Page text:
The foregoing description of various embodiments of the invention has been presented for the purposes of illustration and description. It is not intended to be exhaustive or to limit the invention to the precise form disclosed. Many modifications and variations are possible in light of the above teaching. It is intended that the scope of the invention be limited not by this detailed description, but rather by the claims appended hereto. The above specification, examples and data provide a complete description of the manufacture and use of the composition of the invention. Since many embodiments of the invention can be made without departing from the spirit and scope of the invention, the invention resides in the claims hereinafter appended.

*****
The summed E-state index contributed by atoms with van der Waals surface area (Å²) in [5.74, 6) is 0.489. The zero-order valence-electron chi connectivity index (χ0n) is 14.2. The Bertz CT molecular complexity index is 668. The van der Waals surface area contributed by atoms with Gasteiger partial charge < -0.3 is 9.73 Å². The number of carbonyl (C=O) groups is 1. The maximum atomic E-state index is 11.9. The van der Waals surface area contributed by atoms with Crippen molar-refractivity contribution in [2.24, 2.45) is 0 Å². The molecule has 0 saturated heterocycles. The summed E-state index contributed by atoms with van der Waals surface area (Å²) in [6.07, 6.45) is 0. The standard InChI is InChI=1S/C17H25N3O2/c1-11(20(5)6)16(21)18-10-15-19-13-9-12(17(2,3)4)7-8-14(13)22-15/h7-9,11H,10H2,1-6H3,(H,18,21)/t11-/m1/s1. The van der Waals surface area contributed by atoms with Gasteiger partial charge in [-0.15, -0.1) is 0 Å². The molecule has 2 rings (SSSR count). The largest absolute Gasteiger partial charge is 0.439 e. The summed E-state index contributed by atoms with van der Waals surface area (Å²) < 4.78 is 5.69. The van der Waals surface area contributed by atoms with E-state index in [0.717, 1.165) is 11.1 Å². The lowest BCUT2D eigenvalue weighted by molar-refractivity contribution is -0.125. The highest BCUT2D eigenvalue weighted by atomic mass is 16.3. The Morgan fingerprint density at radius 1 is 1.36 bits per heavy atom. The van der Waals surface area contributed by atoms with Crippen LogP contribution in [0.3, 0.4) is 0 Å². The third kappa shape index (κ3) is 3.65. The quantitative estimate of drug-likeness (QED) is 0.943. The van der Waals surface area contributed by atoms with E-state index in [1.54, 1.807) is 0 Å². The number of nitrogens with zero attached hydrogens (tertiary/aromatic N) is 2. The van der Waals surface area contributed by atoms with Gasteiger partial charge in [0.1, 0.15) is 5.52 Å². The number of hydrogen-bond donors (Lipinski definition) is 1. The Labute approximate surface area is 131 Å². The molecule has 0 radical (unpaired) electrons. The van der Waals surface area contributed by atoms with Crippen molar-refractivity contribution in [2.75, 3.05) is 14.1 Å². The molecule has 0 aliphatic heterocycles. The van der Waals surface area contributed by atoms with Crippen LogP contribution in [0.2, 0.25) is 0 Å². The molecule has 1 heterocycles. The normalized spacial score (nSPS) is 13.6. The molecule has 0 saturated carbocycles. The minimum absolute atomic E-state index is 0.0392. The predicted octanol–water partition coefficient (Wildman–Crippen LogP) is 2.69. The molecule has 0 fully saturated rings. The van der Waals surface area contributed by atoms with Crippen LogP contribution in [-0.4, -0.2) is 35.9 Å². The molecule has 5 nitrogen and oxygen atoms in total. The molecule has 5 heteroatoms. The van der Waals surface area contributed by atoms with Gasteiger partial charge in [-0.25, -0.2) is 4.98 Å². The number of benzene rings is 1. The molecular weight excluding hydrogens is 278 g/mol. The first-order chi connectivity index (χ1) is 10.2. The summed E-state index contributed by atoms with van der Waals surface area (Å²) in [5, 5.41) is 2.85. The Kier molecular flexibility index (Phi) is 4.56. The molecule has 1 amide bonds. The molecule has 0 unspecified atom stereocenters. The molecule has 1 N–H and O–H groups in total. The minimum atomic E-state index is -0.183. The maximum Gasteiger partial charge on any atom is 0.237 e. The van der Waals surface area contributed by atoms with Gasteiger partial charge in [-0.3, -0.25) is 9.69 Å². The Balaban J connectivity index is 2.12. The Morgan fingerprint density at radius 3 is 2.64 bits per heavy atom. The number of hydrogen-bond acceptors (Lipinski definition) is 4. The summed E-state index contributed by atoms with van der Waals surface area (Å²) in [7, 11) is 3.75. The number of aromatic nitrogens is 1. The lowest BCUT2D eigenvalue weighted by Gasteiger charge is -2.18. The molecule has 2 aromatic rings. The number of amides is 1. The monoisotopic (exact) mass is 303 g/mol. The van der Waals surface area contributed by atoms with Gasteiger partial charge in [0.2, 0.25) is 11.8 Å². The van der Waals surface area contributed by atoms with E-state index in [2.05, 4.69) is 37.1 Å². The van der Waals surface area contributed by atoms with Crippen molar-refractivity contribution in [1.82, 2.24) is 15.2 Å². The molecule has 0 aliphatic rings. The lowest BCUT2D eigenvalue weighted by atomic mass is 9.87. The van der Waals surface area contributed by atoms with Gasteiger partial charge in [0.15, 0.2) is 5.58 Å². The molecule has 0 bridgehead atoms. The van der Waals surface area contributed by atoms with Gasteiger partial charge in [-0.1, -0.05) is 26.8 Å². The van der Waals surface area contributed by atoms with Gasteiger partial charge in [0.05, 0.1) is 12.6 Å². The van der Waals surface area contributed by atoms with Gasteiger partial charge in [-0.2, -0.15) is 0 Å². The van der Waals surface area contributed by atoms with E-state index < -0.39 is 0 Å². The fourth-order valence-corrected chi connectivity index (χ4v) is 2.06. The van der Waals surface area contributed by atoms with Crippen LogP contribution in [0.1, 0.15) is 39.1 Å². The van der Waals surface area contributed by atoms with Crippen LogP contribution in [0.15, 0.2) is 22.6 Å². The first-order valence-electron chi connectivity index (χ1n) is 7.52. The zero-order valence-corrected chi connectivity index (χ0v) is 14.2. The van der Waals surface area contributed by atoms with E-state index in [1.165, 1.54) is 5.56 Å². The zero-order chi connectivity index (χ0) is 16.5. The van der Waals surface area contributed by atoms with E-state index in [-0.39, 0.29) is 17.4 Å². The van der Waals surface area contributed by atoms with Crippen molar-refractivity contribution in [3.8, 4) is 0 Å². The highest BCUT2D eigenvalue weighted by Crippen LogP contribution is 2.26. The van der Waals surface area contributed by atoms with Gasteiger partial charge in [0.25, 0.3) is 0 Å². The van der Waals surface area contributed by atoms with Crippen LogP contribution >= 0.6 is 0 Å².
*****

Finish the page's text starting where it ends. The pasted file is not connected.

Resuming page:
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Classifications
U.S. Classification713/165, 713/193
International ClassificationH04L29/06
Cooperative ClassificationH04L9/088, H04L9/0822, H04L9/0894
European ClassificationH04L9/08B